Passing Bull 289 – Lawyers and moral advice

A reader of The Age said some people had invested in Crown in good faith.  That led to the obvious response that the only ‘faith’ investors had was that suckers would keep giving their money away and that such faith was not ‘good.’ 

In the AFR yesterday, there was a column on whether lawyers should give moral advice.  According to the paper, the Royal Commission said ‘the lawyer should have some obligation, perhaps best characterised as a moral obligation, to see that their client obeys the law.…To give moral advice is not to impose it…If the lawyers who were involved in Crown Melbourne’s misconduct had adopted this attitude, much of what has happened, and most of the dishonourable conduct would not have occurred.’

The journalist sensibly queried that last leap of faith.  Some might think that the most natural consequence of the lawyers’ adopting the attitude referred to would have been that they would have been fired – for good reason.  They are not priests or policemen.  The days are long gone when a senior trusted adviser of long standing might say to the Chairman ‘Do you really want to sail this close to the wind – it could get ugly – and so might the press and the shareholders.’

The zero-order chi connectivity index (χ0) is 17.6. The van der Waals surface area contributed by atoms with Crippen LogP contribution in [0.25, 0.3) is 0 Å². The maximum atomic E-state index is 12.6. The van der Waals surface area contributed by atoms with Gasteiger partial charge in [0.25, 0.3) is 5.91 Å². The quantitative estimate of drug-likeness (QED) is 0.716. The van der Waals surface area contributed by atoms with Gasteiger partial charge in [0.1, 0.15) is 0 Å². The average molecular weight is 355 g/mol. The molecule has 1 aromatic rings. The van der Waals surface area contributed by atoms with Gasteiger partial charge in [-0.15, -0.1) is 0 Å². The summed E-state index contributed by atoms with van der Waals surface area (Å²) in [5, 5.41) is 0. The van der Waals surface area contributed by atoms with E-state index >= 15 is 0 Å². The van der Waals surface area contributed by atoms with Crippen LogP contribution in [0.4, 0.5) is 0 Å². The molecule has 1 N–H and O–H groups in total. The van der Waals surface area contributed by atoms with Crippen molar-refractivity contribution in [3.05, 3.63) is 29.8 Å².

One of the problems with saying that lawyers should engage in discussing moral issues with clients is that it tends to assume that there is a corpus of established doctrine on how people engaged in deriving profit from others in a capitalist world might best apply the Sermon on the Mount.  Or the sharia law on making money out of money.  Nothing could be further from the truth.

A lot people think that the whole business of Crown is immoral.  Some law firms will not act for such people – or, for example, tobacco companies.  (I have been a party to such discussions.)  But if lawyers choose to act, then they might spare their client their views on what is moral, honourable or proper.  They would be told to mind their own business – and then they may be asked whether they are personally acquainted with lawyers lately on their way to jail for theft.

One question commercial lawyers are often asked is – ‘Has the other party to this contract done enough to allow me to walk away.’  They do not look for an answer: ‘Yes – but you should not welsh on your word.’

There is one exception – which was not referred to in the paper – that may arise if under the law the proposed conduct may put in jeopardy a licence or directorship.  Those issues can be tricky, but at least they start and finish with the law.

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